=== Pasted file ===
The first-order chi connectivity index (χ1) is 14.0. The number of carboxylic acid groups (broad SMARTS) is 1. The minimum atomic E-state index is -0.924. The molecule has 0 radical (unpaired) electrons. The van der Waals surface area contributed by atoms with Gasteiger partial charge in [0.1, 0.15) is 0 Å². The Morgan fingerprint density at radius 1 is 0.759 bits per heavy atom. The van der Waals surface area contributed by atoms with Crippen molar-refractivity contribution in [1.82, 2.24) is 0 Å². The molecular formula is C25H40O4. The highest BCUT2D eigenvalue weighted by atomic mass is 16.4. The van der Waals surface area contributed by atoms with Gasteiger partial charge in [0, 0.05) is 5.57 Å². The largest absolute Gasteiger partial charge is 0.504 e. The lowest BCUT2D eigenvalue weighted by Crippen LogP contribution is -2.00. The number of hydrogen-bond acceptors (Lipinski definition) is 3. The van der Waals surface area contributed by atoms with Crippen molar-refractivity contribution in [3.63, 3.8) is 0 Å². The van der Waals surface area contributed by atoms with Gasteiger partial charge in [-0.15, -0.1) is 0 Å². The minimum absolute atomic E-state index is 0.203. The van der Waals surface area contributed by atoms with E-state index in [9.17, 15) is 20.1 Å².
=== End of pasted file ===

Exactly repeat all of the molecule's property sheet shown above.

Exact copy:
The first-order chi connectivity index (χ1) is 14.0. The number of carboxylic acid groups (broad SMARTS) is 1. The minimum atomic E-state index is -0.924. The molecule has 0 radical (unpaired) electrons. The van der Waals surface area contributed by atoms with Gasteiger partial charge in [0.1, 0.15) is 0 Å². The Morgan fingerprint density at radius 1 is 0.759 bits per heavy atom. The van der Waals surface area contributed by atoms with Crippen molar-refractivity contribution in [1.82, 2.24) is 0 Å². The molecular formula is C25H40O4. The highest BCUT2D eigenvalue weighted by atomic mass is 16.4. The van der Waals surface area contributed by atoms with Gasteiger partial charge in [0, 0.05) is 5.57 Å². The largest absolute Gasteiger partial charge is 0.504 e. The lowest BCUT2D eigenvalue weighted by Crippen LogP contribution is -2.00. The number of hydrogen-bond acceptors (Lipinski definition) is 3. The van der Waals surface area contributed by atoms with Crippen molar-refractivity contribution in [3.63, 3.8) is 0 Å². The van der Waals surface area contributed by atoms with Gasteiger partial charge in [-0.15, -0.1) is 0 Å². The minimum absolute atomic E-state index is 0.203. The van der Waals surface area contributed by atoms with E-state index in [9.17, 15) is 20.1 Å².